Many North East legends have travelled far and wide to make an impact. Many of them leave and do great things. But the one who stayed and has done the greatest is, of course, Sam Fender, who returned this evening with a new single Seventeen Going Under.
This is the lead, eponymous new track from Fender’s upcoming album and, as he says, tells his story of “growing up in Shields”. Nobody can deny that: cold Septembers, fistfights on the beach, the Department for Work and Pensions crippling individuals who are ill and just need a break.
Recommended Reading: Sam Fender launches petition to help homeless
Recommended Reading: Sam Fender gig review
But this song has more than the politics and upbringing: it has all the charms and patchwork-quilt-esque understanding of what it means to be seventeen. As the track points to, there are “embryonic loves” that you embarrass yourself for; there are the school stereotypes that suffocate you (in Fender’s case it’s being the class clown); and the sadness of growing up too.
“God the kid looks so sad” isn’t the lead lyric of Seventeen Going Under appearing on merchandise and advertising, but it really could have been. For me, the lyric cuts through it all.
Anecdotally, many teenagers do experience a deep, melancholic sadness as they ‘come of age’. It’s a confusing, difficult time to be alive, especially in the almost unfathomable society we find ourselves in today. Understanding the intensity of emotion and your place in the world is all part of being a teen and it is now 27-year-old Sam Fender’s turn to rationalise it all in the form of song.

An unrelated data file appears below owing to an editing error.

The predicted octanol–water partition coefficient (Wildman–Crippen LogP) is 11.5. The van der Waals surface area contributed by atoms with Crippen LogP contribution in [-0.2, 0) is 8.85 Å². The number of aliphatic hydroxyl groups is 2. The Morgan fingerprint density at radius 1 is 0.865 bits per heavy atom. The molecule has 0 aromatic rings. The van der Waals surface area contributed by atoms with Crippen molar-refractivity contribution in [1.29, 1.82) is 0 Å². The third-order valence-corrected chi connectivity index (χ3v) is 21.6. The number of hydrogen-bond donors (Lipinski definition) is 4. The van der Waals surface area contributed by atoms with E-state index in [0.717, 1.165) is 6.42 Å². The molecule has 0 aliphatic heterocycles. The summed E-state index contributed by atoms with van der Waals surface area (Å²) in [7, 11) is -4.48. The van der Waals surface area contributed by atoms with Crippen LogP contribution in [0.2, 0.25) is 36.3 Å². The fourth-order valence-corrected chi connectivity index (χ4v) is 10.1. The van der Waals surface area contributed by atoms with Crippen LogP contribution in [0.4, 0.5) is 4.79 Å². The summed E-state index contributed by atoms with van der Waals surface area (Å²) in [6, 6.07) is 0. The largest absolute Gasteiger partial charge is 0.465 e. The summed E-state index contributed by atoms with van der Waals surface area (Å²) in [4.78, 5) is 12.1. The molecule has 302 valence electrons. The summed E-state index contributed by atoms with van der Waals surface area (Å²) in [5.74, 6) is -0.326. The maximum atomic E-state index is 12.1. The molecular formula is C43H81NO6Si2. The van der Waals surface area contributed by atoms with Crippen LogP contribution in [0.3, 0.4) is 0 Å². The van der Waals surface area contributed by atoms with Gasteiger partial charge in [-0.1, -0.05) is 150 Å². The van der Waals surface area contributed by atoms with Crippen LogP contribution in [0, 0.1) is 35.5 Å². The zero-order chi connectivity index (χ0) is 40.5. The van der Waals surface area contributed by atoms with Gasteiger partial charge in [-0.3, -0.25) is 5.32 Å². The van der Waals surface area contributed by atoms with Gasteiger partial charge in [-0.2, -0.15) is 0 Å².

It’s no surprise that the kid who considers “selling gear” looks so sad as he finds himself at what seems to be a dead-end, going nowhere. Seventeen Going Under may be semi-autobiographical, as Fender said on BBC Radio One this evening, but it speaks now for a whole generation of adolescents in situations that they feel they can’t dig themselves out of.
Seventeen Going Under might sound so sad too, but there are massively uplifting moments. Incredible use of the sax adds a much-needed joyfulness to the song, carrying its five-minute length. At all the right times, the sax, combined with the trademark, epic Dru Michael on drums, provides a hopefulness to the track, suggesting that seventeen might not, after all, be the end of you.
A stellar start from Sam Fender’s new era, though we never doubted him for a second.